Parisian Life

A Short Story about Buses

9Buses first appeared in Paris in the 1830s, under the auspices of Louis-Philippe. The names of the first bus companies are charming: the Swallows, the Gazelles, the Darlings, the United Ladies, the Béarnaises, the Constantines, the Tricycles, the Parisians. At the time, they were still trollies pulled by horses. The first to experiment with a steam vehicle was one Charles Diez: in 1834, he linked Paris to Versailles in an hour and a quarter.

In 1853 the first double-decker bus appeared. Pulled by two or three horses, these coaches operated on the Madeleine-Bastille route and could accommodate up to 40 people. Perhaps you’ve already noticed the difference between the pavement and the road at the Porte Saint-Denis end of rue de la Lune? It’s precisely so that the horses didn’t have to struggle that they flattened a hill that was too steep.

1853 also saw the appearance of the first tramways, serious competition for the buses. These urban trains, then referred to as “American railways”, went automatic in 1875 and electric in 1892. At the time, Paris counted around 70 tramlines, but their technical development would be stifled by the explosion onto the scene of the car. Drivers eventually complained about the room taken up by the rails in the middle of the road. Thus, in 1929, the bus made a comeback, and in 1937, replaced the tram indefinitely.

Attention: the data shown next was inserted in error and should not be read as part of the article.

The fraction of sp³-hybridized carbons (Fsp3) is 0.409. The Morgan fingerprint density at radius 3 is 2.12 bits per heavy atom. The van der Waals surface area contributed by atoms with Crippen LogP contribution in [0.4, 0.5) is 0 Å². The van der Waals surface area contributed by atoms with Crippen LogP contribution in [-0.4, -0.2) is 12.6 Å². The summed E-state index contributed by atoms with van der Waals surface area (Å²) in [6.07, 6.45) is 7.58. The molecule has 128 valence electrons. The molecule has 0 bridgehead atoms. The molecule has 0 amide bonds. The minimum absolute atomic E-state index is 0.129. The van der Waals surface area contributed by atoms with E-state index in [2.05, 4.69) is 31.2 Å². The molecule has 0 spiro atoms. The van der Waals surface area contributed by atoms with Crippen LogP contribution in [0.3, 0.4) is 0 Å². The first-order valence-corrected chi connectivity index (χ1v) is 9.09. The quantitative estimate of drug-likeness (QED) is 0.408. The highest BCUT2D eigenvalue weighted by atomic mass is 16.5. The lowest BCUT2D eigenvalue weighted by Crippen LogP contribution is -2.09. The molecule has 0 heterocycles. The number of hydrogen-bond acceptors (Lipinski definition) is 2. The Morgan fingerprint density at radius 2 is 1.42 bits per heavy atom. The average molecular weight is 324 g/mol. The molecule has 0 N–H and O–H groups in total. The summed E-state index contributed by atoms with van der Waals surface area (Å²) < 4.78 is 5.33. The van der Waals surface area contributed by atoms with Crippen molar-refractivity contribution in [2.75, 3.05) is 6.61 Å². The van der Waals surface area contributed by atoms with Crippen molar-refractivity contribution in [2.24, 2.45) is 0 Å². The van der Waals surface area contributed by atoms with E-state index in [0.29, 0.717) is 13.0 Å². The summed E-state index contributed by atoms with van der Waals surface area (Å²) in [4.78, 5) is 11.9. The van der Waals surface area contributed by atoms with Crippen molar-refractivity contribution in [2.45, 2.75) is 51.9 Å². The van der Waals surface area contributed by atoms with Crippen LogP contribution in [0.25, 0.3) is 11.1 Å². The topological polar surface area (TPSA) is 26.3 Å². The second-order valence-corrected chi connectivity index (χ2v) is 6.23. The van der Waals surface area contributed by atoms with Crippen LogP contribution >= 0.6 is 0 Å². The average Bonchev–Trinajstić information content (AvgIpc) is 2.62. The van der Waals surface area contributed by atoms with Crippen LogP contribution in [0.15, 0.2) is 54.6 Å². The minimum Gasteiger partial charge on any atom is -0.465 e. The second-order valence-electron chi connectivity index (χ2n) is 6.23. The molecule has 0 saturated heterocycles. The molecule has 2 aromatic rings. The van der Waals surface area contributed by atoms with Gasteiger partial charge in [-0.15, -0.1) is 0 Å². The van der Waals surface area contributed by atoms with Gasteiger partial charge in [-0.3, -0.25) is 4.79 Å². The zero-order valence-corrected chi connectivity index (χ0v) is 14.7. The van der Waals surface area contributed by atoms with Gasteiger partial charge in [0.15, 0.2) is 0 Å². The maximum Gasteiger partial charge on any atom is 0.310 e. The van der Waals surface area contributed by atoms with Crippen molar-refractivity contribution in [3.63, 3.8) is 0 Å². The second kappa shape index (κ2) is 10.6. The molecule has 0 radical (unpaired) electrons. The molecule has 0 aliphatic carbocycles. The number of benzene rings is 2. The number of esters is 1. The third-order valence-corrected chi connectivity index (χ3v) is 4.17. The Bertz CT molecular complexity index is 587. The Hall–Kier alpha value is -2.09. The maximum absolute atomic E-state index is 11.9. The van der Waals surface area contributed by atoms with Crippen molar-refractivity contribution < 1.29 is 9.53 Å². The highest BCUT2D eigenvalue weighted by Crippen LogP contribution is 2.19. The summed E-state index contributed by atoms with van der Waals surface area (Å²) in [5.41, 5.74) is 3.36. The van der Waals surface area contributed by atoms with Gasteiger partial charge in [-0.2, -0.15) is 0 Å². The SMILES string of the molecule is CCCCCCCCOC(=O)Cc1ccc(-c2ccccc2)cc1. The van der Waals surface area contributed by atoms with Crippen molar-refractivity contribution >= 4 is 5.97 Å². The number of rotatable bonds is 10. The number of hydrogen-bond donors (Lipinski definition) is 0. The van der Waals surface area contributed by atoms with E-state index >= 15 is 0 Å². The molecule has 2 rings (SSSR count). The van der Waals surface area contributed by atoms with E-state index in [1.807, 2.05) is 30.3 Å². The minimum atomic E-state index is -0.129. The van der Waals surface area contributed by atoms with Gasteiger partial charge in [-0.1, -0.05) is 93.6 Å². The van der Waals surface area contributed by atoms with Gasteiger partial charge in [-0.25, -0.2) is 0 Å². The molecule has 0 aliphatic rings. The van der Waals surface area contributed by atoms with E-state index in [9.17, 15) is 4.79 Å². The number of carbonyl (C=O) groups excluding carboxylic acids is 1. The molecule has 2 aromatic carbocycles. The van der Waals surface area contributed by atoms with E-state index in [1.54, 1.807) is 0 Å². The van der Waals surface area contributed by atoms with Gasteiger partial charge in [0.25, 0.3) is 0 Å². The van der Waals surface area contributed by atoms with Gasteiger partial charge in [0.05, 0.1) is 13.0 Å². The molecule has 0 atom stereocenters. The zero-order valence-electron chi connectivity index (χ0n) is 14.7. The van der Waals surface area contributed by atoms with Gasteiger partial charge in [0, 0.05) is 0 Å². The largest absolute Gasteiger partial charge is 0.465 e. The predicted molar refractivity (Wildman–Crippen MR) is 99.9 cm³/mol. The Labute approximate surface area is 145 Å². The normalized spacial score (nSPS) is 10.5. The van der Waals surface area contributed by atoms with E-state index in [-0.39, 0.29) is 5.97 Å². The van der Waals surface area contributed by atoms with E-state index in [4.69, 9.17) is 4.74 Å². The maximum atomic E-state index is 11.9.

Although eclipsed by the tram, buses never ceased to exist. Between 1887 and 1913, horse-drawn buses were slowly phased out. Paris’ first petrol powered buses appeared on 11 June 1906, on the Montparnasse-Saint Germain des Prés route. Imagine those hot rods: going up and down the rue de Rennes at 19km an hour!

In 1912, there were already 43 bus routes and 1000 buses that wound their way through the capital. Always on the move, advertisers spotted an opportunity to ply their trade. And so, the first ads arrived, celebrating Galeries Lafayette. The indignities the buses suffered were less glorious: in 1911, a bus plunged off the pont de l’Archevéché into the Seine. The result: 11 dead.

For buses, the high-point has to have been the end of the 40’s. In 1948, there were some 900 million passengers a year. Then, it was the end of the affair. The increase in traffic and the blustering of the Paris Mayor’s Office rendered travelling by bus more and more difficult. The bus counts for only 10% of journeys in Paris, with an average speed of 10 miles an hour… But for those that like to take their time…